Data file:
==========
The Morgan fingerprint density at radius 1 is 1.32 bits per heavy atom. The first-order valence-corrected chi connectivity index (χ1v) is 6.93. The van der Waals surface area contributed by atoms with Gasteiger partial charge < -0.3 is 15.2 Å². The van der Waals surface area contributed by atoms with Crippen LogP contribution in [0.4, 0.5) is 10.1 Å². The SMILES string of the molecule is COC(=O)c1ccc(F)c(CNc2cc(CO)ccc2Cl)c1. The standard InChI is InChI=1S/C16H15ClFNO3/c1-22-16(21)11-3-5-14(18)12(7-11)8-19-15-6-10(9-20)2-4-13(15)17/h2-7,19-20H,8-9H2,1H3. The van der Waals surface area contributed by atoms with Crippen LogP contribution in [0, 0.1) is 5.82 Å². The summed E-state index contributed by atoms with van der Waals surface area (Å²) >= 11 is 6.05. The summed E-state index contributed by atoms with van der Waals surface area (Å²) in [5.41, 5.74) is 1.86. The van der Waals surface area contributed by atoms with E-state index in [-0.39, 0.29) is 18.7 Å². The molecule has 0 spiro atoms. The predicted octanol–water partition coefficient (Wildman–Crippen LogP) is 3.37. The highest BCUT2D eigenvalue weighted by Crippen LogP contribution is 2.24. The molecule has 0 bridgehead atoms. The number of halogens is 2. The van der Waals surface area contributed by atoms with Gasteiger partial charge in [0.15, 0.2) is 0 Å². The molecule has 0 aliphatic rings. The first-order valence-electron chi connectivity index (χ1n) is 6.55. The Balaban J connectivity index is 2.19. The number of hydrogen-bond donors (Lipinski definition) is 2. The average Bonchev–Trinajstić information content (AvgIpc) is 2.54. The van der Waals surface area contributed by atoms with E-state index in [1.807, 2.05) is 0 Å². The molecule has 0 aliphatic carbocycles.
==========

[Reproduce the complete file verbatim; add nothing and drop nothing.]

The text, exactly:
The Morgan fingerprint density at radius 1 is 1.32 bits per heavy atom. The first-order valence-corrected chi connectivity index (χ1v) is 6.93. The van der Waals surface area contributed by atoms with Gasteiger partial charge < -0.3 is 15.2 Å². The van der Waals surface area contributed by atoms with Crippen LogP contribution in [0.4, 0.5) is 10.1 Å². The SMILES string of the molecule is COC(=O)c1ccc(F)c(CNc2cc(CO)ccc2Cl)c1. The standard InChI is InChI=1S/C16H15ClFNO3/c1-22-16(21)11-3-5-14(18)12(7-11)8-19-15-6-10(9-20)2-4-13(15)17/h2-7,19-20H,8-9H2,1H3. The van der Waals surface area contributed by atoms with Crippen LogP contribution in [0, 0.1) is 5.82 Å². The summed E-state index contributed by atoms with van der Waals surface area (Å²) >= 11 is 6.05. The summed E-state index contributed by atoms with van der Waals surface area (Å²) in [5.41, 5.74) is 1.86. The van der Waals surface area contributed by atoms with E-state index in [-0.39, 0.29) is 18.7 Å². The molecule has 0 spiro atoms. The predicted octanol–water partition coefficient (Wildman–Crippen LogP) is 3.37. The highest BCUT2D eigenvalue weighted by Crippen LogP contribution is 2.24. The molecule has 0 bridgehead atoms. The number of halogens is 2. The van der Waals surface area contributed by atoms with Gasteiger partial charge in [0.15, 0.2) is 0 Å². The molecule has 0 aliphatic rings. The first-order valence-electron chi connectivity index (χ1n) is 6.55. The Balaban J connectivity index is 2.19. The number of hydrogen-bond donors (Lipinski definition) is 2. The average Bonchev–Trinajstić information content (AvgIpc) is 2.54. The van der Waals surface area contributed by atoms with E-state index in [1.807, 2.05) is 0 Å². The molecule has 0 aliphatic carbocycles.